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I cut off the end of the barrel on one of my rifles, leveled it, and recrowned it. I highly polished the end of the barrel, and the new crown. I'm looking for a good finish to apply to the end of the barrel, but the "easy" blueing products don't seem to be very durable, and many of the reviews seem to indicate that they often wear off, even when sitting in the safe, unfired.

I've checked out things like Perma Blue, Super Perma Blue, OXPHO-Blue, Formula 44-40, and while they're easy, I worry about their durability, since this will be protecting the end of the barrel, and the abuse sustained there from firing the rifle is likely to deteriorate whatever of the "easy" reblueing products I might put on there. Plus this is on a black rifle, and these reblueing products are blue rather than black. Color doesn't really matter much I guess, as I'm going to be threading the end of the barrel for a muzzle break. So, the end of the barrel, and crown won't be visible unless you're looking into the bore.

I've also looked into Express Blue, and while there are a few more steps to follow, it's still pretty easy to use, and it has the best series of reviews. But, I'm not sure it would protect the end the barrel/crown, versus being adequate for just reblueing the parts of a firearm that aren't subjected to high temperatures, carbon, pressures, etc...

Any alternarive suggestions for finishes that will protect the end of the barrel/crown? I do like "easy," but not sure which other "easy" types of finishes to consider, if there are any.
 

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The Shadow (Super Mod)
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Pretty sure the one I used was a Birchwood Casey product, used it on a "black" matte barrel. Was pretty close to a match, and has been incredibly durable.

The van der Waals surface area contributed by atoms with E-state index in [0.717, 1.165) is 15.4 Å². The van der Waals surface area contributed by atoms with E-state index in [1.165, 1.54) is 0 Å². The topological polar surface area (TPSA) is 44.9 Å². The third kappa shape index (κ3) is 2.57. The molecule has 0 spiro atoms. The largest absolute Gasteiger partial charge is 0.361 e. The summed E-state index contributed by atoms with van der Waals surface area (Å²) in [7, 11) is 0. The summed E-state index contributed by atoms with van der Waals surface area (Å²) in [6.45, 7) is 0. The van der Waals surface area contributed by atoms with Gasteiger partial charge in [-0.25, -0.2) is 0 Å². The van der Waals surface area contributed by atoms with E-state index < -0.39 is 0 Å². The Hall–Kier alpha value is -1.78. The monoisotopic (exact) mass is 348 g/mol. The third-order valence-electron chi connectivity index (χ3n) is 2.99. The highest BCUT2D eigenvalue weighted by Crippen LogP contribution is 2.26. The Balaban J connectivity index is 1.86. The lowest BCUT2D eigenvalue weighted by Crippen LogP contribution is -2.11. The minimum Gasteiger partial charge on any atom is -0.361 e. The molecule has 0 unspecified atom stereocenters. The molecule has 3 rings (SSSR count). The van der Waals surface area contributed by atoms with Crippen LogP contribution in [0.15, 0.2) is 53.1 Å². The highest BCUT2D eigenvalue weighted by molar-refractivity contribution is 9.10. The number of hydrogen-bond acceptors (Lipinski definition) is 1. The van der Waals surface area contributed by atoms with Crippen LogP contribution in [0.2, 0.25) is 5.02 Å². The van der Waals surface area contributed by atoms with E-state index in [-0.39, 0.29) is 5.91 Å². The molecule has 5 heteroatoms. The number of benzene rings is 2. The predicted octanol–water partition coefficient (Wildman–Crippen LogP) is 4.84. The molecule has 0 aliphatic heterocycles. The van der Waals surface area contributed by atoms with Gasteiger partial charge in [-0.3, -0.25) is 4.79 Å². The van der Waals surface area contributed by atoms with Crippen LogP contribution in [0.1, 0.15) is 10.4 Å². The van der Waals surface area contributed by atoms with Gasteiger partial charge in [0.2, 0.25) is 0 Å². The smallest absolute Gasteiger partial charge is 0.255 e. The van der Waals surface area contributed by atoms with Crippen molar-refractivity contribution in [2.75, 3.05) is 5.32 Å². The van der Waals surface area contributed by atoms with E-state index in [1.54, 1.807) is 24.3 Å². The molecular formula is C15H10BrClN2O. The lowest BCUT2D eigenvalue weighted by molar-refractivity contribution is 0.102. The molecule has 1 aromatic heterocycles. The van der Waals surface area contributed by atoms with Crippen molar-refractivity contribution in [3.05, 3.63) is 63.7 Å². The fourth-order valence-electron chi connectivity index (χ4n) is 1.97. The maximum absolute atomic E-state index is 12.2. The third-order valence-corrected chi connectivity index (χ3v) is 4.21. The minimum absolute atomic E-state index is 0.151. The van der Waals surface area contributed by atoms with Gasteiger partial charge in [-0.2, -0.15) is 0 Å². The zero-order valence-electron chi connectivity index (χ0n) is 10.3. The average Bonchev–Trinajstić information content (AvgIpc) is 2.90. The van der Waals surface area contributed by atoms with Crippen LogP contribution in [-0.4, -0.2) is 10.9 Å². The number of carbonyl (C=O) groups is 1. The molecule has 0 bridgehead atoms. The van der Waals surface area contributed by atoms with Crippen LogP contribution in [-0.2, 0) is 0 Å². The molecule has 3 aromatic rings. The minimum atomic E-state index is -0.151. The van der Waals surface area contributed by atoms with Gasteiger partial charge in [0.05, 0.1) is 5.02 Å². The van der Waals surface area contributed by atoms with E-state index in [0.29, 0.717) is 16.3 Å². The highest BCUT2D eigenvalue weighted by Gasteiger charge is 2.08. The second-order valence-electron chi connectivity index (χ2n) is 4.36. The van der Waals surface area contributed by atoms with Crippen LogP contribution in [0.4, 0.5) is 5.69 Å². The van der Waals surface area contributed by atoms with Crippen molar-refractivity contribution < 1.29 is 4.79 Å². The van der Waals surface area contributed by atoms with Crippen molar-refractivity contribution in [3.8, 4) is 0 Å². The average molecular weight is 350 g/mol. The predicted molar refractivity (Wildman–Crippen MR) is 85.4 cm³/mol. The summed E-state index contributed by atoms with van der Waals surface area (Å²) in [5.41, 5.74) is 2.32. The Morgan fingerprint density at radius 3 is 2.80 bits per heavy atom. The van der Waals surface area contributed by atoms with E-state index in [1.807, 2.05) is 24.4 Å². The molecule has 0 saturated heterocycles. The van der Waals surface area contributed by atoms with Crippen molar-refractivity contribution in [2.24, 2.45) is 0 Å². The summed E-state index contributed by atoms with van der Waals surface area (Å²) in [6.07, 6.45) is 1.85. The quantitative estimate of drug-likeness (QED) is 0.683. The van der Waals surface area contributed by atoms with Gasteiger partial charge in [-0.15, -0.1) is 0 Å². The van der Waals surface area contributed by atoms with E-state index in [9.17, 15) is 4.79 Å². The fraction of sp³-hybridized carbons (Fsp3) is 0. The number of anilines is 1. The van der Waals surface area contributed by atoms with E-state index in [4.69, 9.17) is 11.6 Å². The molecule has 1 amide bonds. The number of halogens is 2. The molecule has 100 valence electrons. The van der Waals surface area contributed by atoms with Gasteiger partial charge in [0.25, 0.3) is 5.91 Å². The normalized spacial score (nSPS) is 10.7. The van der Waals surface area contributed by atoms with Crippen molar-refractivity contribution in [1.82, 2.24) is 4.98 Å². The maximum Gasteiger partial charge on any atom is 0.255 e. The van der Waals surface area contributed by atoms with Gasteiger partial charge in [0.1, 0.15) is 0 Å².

If someone "reviewed" a product and claimed it magicallyy jumped off the barrel in a suicidal effort, while simply during in the safe; you can file those reviews under the bogus category.
Most of the time folks I've seen not happy with them, were sloppy with the cleaning aspect. Clean and degreased is critical, not a suggestion.

Cheers
 
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Any cold blue will last just fine until you sit the rifle muzzle down on a dirt pick-up floorboards....or you could leave the muzzle bright like Browning/FN did.
 
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I've used Birchwood Casey's products and Brownell's Oxpho blue. The latter was used on the end of a Ruger #1 that I damaged. I'm very happy with that repair. As Darkker said, preparation is the key to any success.
 

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I have used various "cold" blues over time. The best effect that I have found is to heat the muzzle until it is just too hot to hold. The blue works quicker and is darker per application. Only a couple of goes does a good job. I believe Perma Blue was best. (I think) old age here, :( it is the blue pasty stuff??
 

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Welcome to the Forum